4. Left-click on all the toppling joints to select and highlight them, and press ENTER.
  5. Click the X in the top-right corner of the Assign dialog to close it.

NOTE: We don't need to assign Base Joints separately since the Base Joints material property is the first defined joint material and all the joints are assigned it by default.

The model should now look like the figure below.

toppling joints model

We are now ready to compute. Make sure to save the model first.

5.0 Compute

We're now ready to compute the model. Save the model first.

Select: Analysis > Compute

6.0 Results

We can now view the results in RS2 Interpret.

Select: Analysis > Interpret

You should see the critical Shear Strength Reduction Factor (SRF) as 0.81 and the maximum shear strain occurring at the bottom-left corners of blocks, as shown in the figure below.

Before looking at any other result, you should always check that the Displacement versus SRF graph gives an acceptable inverted “L” shape.

To generate the graph:

  • Select: Graph > Graph Shear Strength Reduction

Graph Shear Strength Reduction

This graph indicates that the maximum total displacement increases as the SRF increases (joint shear strength decreases). Once failure occurs, the displacement takes off.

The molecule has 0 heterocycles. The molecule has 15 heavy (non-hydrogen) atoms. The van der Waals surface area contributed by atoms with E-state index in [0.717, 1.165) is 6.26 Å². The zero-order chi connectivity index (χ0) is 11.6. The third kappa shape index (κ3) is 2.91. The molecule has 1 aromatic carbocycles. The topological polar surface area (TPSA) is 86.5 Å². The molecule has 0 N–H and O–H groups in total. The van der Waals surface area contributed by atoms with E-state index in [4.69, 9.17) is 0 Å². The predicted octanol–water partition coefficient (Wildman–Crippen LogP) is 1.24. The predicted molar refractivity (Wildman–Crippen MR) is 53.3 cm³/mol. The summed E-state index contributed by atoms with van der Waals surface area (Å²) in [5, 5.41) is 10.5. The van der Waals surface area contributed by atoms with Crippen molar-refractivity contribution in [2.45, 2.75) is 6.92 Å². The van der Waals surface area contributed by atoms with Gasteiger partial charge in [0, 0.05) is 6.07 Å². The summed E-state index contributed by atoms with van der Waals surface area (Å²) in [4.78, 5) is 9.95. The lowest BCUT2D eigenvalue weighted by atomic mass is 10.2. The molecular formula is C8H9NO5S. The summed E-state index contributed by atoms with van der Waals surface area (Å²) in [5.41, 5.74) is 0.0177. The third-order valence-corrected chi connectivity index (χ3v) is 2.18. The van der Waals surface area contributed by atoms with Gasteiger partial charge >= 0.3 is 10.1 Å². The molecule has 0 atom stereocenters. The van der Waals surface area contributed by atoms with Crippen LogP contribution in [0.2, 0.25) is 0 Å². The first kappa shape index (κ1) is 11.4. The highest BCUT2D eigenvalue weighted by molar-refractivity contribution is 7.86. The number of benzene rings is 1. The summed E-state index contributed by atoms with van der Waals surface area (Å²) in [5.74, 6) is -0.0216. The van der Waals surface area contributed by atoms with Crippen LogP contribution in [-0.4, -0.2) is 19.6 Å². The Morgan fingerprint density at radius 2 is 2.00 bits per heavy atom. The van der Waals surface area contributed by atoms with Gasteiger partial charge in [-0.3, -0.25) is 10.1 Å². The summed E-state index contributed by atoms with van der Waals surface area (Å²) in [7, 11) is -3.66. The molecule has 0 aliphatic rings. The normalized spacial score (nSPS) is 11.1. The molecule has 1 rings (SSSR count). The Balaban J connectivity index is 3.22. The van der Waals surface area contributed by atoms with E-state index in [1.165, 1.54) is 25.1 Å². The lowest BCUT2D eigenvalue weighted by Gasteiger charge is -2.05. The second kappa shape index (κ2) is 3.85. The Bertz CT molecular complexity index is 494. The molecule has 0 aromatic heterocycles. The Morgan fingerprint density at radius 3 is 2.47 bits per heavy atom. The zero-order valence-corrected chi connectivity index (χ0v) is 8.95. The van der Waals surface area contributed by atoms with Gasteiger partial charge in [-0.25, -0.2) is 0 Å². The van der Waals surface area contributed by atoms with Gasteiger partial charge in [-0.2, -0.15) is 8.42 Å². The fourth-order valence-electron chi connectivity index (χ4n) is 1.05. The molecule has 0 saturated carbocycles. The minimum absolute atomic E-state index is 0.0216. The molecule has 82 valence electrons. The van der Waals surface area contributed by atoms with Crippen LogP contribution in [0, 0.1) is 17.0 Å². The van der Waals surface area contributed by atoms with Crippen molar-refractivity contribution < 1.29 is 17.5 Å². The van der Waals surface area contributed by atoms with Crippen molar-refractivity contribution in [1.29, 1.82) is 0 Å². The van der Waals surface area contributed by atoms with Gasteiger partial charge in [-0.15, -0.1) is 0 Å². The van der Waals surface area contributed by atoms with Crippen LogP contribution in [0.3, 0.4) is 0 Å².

NOTE: Displacement values in RS2 are reliable up until the point of failure. Beyond failure, the displacement values generated depend upon the number of iterations used.

  • Close the graph.

Now let’s look at the displacement contours.

  • In the drop-down list that currently shows Maximum Shear Strain, select Solid Displacement > Total Displacement.

TIP: You can also see the deformed shape by clicking Display Deformation Contours on the toolbar.

Maximum Shear Strain

You are encouraged to further explore the results. For example, you could look at where the joints have yielded or at the normal and shear stresses in the joints.

In general, we can see that RocTopple and RS2 generated comparable results. RS2 predicted a slightly lower Factor of Safety, 0.81, compared to 0.92 in RocTopple. Both programs predicted that, at the point of failure, Blocks 1 and 2 are sliding critical, while Blocs 3 and 6 are toppling critical.

This concludes the tutorial. You are now ready for the next tutorial, Tutorial 05 - Flexural Toppling in RocTopple.